In recent years, CAT DI questions have moved away from the traditional graphical representation to the tabular one. Furthermore, the concepts involved are usually very basic and typical. Below is one such example, based on simple concept, testing your ability to interpret the given data.

In township TG Town, a bus operator Veeta Volvos is planning to launch operations. They did some preliminary survey on the number of people availing bus services during any given 4-hour window of the day (provided in the table). Each Veeta Volvos bus needs one driver and can accommodate a maximum of 45 passengers at a time.

DILR section has become a game changing section in the CAT. In the last two years this section has been the most difficult of all the three sections. Here is a DI set which will give a sneak peek at what can be expected in the CAT. This set comprises Type in the Answer(TITA) questions that have been a recent addition to the CAT.

Directions of question 1 to 4:

The investors can invest in four mutual funds – ICICI, SBI, Kotak and HDFC, to buy stocks of these four companies. Not all the investors invested in the mutual funds every month but when they did, each person invested Rs.100 to any one of the four mutual funds in a month, not necessarily the same fund every month.

For each of the four funds, the number of people who invested in each of October, November and December was either equal to or one greater or one lesser than their corresponding numbers in the previous month. For example, if ‘n’ investors invested in the ICICI fund in October, then the number of investors who invested in the ICICI fund in November can be ‘n – 1’, or ‘n’ or ‘n + 1’.

Sitting arrangement is one of the popular topics of LRDI section for any competitive exam. The best thing about this topic is that you don’t need to apply any out of the box thinking but to process and write down all the information that is given to solve the questions. Sometimes you will feel that given information is not enough to complete the arrangements but remember your job is to solve the questions not to complete the arrangement.

Here I am giving you some sets of linear and circular arrangements, try to solve them and then match your answers with the given solution.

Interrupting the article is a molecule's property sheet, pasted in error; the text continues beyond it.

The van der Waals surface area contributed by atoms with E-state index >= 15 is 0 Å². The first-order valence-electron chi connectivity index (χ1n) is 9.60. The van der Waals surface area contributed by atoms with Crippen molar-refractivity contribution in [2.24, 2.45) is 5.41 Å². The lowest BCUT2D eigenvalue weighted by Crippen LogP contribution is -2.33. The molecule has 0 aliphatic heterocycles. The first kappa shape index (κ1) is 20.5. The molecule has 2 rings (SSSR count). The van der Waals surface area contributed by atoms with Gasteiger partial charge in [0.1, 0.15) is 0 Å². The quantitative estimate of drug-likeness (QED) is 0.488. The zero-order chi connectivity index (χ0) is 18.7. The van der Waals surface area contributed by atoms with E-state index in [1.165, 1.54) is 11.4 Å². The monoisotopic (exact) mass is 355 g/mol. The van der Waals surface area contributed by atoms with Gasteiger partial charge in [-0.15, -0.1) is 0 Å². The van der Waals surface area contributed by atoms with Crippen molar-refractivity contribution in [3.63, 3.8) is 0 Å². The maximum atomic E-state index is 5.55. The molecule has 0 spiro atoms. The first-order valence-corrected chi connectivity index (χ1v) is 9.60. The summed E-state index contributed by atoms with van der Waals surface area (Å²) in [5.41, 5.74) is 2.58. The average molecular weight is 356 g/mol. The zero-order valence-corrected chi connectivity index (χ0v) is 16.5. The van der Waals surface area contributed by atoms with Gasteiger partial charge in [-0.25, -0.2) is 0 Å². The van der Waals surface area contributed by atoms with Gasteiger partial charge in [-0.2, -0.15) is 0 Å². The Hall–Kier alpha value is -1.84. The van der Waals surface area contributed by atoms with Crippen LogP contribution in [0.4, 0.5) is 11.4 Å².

Direction for question number 1 to 4: Four couples A,B,C,D,E,F,G and H are sitting together on a bench facing towards north not necessarily in the same order. It is also known that

I. A,C,E,G are females who are sitting immediate left of their husbands.
II. G is sitting immediate right of H who is sitting three places away to the left of C.
III. A is sitting five places to the left of B who is sitting 3rd from extreme right.

Out of Context questions are known for their tendency to make you see identical stars (those in the picture are star sheep) in broad daylight!

Four sentences are given below; three of them when arranged in a logical sequence form a coherent paragraph, but one of them does not fit into the sequence. Pick the sentence that does not fit into the sequence.

1.
A. Entrepreneurs face the hassle of managing their taxes efficiently.
B. Some entrepreneurs have sought professional help to manage taxes.
C. Obscure regulations have the capacity to throttle most entrepreneurs.
D. Startups have constantly identified quality of labor as a pertinent challenge.

No no….don’t get it wrong.
Here, we are talking about one of the interesting topics in CAT-preparation (and all others MBA entrance tests also) i.e. Circular motion – a small but very important part of a broader topic: Time, Speed and Distance.
We are specifically focusing here on the meetings of the runners on a circular track (or any closed track for that matter). As we go on, I will post some questions and in the explanation I’ll discuss few important concepts that’ll remain with you at the end of this session.